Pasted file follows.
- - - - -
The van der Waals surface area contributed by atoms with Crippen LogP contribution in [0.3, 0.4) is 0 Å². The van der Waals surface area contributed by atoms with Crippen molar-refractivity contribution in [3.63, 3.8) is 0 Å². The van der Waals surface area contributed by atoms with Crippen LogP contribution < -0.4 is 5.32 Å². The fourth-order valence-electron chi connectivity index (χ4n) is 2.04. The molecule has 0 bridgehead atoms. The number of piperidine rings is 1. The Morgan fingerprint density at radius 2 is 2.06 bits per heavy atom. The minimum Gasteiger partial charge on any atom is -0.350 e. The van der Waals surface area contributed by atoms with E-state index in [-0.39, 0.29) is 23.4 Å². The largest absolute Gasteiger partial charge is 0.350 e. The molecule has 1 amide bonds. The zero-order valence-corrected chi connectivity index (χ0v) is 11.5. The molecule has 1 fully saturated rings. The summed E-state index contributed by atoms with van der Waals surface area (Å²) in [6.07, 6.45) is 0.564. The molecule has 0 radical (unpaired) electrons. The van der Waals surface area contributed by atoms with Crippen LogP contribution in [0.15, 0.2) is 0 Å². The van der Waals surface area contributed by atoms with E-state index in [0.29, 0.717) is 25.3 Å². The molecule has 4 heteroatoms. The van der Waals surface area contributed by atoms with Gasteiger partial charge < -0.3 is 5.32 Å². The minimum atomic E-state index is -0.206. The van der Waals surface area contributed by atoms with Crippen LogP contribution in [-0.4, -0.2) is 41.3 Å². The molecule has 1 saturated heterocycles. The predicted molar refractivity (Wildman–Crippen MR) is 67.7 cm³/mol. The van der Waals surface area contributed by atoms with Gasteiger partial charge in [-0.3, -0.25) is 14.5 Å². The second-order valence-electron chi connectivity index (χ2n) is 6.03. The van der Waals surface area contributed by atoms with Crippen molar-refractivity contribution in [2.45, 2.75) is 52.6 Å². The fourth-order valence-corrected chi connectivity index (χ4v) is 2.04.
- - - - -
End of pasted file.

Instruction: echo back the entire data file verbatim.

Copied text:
The van der Waals surface area contributed by atoms with Crippen LogP contribution in [0.3, 0.4) is 0 Å². The van der Waals surface area contributed by atoms with Crippen molar-refractivity contribution in [3.63, 3.8) is 0 Å². The van der Waals surface area contributed by atoms with Crippen LogP contribution < -0.4 is 5.32 Å². The fourth-order valence-electron chi connectivity index (χ4n) is 2.04. The molecule has 0 bridgehead atoms. The number of piperidine rings is 1. The Morgan fingerprint density at radius 2 is 2.06 bits per heavy atom. The minimum Gasteiger partial charge on any atom is -0.350 e. The van der Waals surface area contributed by atoms with E-state index in [-0.39, 0.29) is 23.4 Å². The largest absolute Gasteiger partial charge is 0.350 e. The molecule has 1 amide bonds. The zero-order valence-corrected chi connectivity index (χ0v) is 11.5. The molecule has 1 fully saturated rings. The summed E-state index contributed by atoms with van der Waals surface area (Å²) in [6.07, 6.45) is 0.564. The molecule has 0 radical (unpaired) electrons. The van der Waals surface area contributed by atoms with Crippen LogP contribution in [0.15, 0.2) is 0 Å². The van der Waals surface area contributed by atoms with E-state index in [0.29, 0.717) is 25.3 Å². The molecule has 4 heteroatoms. The van der Waals surface area contributed by atoms with Gasteiger partial charge < -0.3 is 5.32 Å². The minimum atomic E-state index is -0.206. The van der Waals surface area contributed by atoms with Crippen LogP contribution in [-0.4, -0.2) is 41.3 Å². The molecule has 1 saturated heterocycles. The predicted molar refractivity (Wildman–Crippen MR) is 67.7 cm³/mol. The van der Waals surface area contributed by atoms with Gasteiger partial charge in [-0.3, -0.25) is 14.5 Å². The second-order valence-electron chi connectivity index (χ2n) is 6.03. The van der Waals surface area contributed by atoms with Crippen molar-refractivity contribution in [2.45, 2.75) is 52.6 Å². The fourth-order valence-corrected chi connectivity index (χ4v) is 2.04.